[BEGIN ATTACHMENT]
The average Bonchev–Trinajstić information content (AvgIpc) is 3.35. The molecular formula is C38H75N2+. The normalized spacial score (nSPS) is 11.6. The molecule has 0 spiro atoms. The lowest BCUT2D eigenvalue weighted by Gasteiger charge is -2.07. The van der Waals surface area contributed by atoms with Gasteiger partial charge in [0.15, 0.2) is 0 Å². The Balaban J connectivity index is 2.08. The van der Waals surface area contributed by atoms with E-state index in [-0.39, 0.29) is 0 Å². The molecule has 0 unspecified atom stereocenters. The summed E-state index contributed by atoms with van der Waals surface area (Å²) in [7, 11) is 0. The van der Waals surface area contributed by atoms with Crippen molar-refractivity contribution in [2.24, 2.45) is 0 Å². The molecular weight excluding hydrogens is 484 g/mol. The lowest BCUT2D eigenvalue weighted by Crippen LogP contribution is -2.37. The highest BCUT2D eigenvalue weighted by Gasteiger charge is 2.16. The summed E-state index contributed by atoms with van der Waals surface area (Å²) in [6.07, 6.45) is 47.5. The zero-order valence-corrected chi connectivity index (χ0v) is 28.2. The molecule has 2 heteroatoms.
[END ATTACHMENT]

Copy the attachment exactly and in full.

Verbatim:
The average Bonchev–Trinajstić information content (AvgIpc) is 3.35. The molecular formula is C38H75N2+. The normalized spacial score (nSPS) is 11.6. The molecule has 0 spiro atoms. The lowest BCUT2D eigenvalue weighted by Gasteiger charge is -2.07. The van der Waals surface area contributed by atoms with Gasteiger partial charge in [0.15, 0.2) is 0 Å². The Balaban J connectivity index is 2.08. The van der Waals surface area contributed by atoms with E-state index in [-0.39, 0.29) is 0 Å². The molecule has 0 unspecified atom stereocenters. The summed E-state index contributed by atoms with van der Waals surface area (Å²) in [7, 11) is 0. The van der Waals surface area contributed by atoms with Crippen molar-refractivity contribution in [2.24, 2.45) is 0 Å². The molecular weight excluding hydrogens is 484 g/mol. The lowest BCUT2D eigenvalue weighted by Crippen LogP contribution is -2.37. The highest BCUT2D eigenvalue weighted by Gasteiger charge is 2.16. The summed E-state index contributed by atoms with van der Waals surface area (Å²) in [6.07, 6.45) is 47.5. The zero-order valence-corrected chi connectivity index (χ0v) is 28.2. The molecule has 2 heteroatoms.